Opinion By: Chris Herb
The national debate regarding gas stoves, and federal efforts to potentially ban them, has ignited a national firestorm regarding government overreach and consumer rights. Since this debate surfaced on the national front, political pundits have been pointing fingers and taking aim: from communism to paranoia, to being flat out crazy.
No one is coming for your gas stove—some surmised.
While this may be the case on the federal front, here in Connecticut, there is some serious gaslighting going on when it comes to the state’s energy policy and what regulators really want to do. This could include an all-out ban on fossil fuels including home heating oil, natural gas, propane or anything that is combustible.
And yes, this could also mean taking away your gas stove.
State regulators at the Connecticut Department of Energy and Environmental protection (DEEP) are considering a plan to make everything electric to reduce greenhouse gas emissions, which is a shell game considering the electric grid runs mostly on natural gas.
Just 21 minutes into the first DEEP technical hearing on September 1, 2022, one participant called for an all-out ban on gas stoves. Sarah Krame, with the Sierra Club, testified that in order to decarbonize the building sector, Connecticut needed to “Stop digging the hole deeper.” She testified. “We need to stop expanding the gas system and adding new customers and new buildings to it.”
Her testimony didn’t stop there.
“We need to implement zero emission appliance standards so that gas appliances in existing buildings are phased out and replaced with electric appliances,” Krame said. (Source: September 1, 2022, Zoom hearing @ 00:21:21 to 00:21:36)
The U.S. Green Buildings Council CT Chapter (see slide 20) also advocated for gas stoves to be replaced with electric stoves.
As you can see in the slide from that DEEP meeting, banning gas stoves is very much top of mind here in Connecticut. The state’s all-electric approach lacks vision, clarity, common sense, and puts the state’s energy future in the hands of the utilities, and mega monopolies, versus individual consumer choice.
This is also a matter of privacy. With efforts to electrify the economy, one environmental group is currently working to create an environmental scorecard for every single house in the state. So far, Connecticut Green Bank has color-coded almost every house in 78 out of the 169 towns in the state.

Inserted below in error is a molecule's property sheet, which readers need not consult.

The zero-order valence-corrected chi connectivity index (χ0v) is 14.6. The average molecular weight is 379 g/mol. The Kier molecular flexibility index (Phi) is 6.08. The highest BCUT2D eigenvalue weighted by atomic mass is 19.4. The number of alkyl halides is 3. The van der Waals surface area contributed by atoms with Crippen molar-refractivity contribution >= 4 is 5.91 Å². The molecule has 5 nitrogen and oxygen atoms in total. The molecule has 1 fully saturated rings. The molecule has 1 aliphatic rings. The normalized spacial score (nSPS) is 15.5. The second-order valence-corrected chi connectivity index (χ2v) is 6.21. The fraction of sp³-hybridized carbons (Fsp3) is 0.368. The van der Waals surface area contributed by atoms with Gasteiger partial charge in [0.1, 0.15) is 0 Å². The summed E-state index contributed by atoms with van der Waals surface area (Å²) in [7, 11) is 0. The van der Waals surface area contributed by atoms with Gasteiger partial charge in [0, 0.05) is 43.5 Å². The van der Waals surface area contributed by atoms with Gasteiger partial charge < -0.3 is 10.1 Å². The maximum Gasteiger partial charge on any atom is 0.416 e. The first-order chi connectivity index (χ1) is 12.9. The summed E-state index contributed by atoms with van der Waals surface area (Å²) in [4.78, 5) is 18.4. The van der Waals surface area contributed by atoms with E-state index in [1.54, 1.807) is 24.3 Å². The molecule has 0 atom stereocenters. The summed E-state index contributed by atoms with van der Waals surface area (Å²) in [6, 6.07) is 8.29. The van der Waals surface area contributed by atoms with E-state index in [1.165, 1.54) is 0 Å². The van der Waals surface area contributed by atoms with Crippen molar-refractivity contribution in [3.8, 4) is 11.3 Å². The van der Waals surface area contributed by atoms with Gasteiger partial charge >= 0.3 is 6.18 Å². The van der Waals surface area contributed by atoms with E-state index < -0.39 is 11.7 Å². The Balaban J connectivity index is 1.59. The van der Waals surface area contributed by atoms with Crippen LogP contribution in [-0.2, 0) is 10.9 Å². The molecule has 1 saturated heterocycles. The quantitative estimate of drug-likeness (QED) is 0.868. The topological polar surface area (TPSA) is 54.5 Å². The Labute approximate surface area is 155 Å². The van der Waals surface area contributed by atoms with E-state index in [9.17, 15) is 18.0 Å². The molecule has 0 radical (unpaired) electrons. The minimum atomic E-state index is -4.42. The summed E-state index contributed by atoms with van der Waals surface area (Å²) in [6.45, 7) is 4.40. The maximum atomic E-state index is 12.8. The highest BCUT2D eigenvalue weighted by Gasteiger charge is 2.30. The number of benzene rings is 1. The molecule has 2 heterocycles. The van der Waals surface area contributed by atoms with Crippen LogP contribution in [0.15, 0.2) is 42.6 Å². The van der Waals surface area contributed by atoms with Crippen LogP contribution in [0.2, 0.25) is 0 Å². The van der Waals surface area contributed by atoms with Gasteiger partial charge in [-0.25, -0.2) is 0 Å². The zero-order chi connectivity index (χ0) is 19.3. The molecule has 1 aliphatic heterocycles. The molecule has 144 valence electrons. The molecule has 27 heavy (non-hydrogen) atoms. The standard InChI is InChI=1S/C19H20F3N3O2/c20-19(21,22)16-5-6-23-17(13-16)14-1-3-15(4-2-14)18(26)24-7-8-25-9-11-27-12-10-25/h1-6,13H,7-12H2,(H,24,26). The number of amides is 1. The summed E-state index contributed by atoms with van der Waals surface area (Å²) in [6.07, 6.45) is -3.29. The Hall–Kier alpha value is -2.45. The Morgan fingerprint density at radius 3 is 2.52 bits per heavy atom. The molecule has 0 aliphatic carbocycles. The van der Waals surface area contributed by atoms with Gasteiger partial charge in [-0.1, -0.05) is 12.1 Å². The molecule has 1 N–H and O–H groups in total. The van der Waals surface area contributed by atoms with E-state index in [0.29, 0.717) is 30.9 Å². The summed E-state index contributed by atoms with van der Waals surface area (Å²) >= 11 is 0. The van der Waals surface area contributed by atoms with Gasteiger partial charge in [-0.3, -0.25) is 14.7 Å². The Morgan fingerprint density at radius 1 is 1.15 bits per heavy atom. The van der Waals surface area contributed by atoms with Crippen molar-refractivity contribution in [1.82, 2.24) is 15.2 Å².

It’s a massive project which includes documenting what kind of fuel you use; what materials were used to build your home; what materials are in your walls, and even if you use air conditioning units in your windows.
“And so, with the identification system that has been created, we can track year to year—some of these pieces of information on how long, how many homes across the state are still heating with oil, gas? Who’s switched over to electrification? Where’s electrification happening more quickly? Where is there a greater uptake in the market? Where is there more resistance?” (DEEP Comprehensive Energy Strategy hearing on Sept. 23, 2022 Zoom video link at around 00:22:34)
That’s right: Where is there more resistance?
This makes big brother seem quite small.
During the presentation, Caleb Smith showed color-coded neighborhoods in East Hartford, Old Lyme and towns in the Northwest corner—just a snapshot of what they’ve collected so far.
“We plan to use this data in a ton of different ways, but you know, finding target communities for building electrification programs where some areas may be lagging behind for financial reasons or access reasons or others,” Smith said.
During the hearing Eric Shrago, Vice President of Operations for Connecticut Green Bank, said privacy issues were not violated because they used public tax records and state data obtained by the Office of Policy and Management (OPM).
However, I believe the collection of the master list blurs ethical lines: Connecticut Green Bank is using government data to compile a scorecard that could be used against private citizens. Could this be used in the future to calculate a new “carbon” tax on the fuel you use and the materials with which your house was built? Your home’s carbon footprint? Could this depreciate your house’s value or be used by the state to mandate new electrical upgrades? The answer to all the above is yes.
In fact, for two years in a row, policymakers proposed legislation (2021- SB 882; 2022- HB 5041 & SB 14) that would have essentially created energy scorecards for homeowners and rentals. Those bills stalled in the state legislature yet it appears DEEP may be enlisting the help of environmental groups to help further its agenda.
During the hearing, Connecticut Green Bank said People’s Action for Clean Energy (PACE) also helped fund the project with a purchase made with The Warren Real Estate Group. Data was supplemented where available from municipal parcel and CAMA datasets published by the CT office of Policy and Management under Public Act 189-175.
A backdoor around legislation? It sure seems that way.
Connecticut homeowners, business owners, and others need to know that this extreme invasion of privacy is happening right now.
If you’re worried that the government might be after your gas stove—be prepared—it’s actually much worse.
Chris Herb is the President and CEO of Connecticut Energy Marketers Association (CEMA)
The views expressed by the author do not necessarily reflect the views of Connecticut Inside Investigator.
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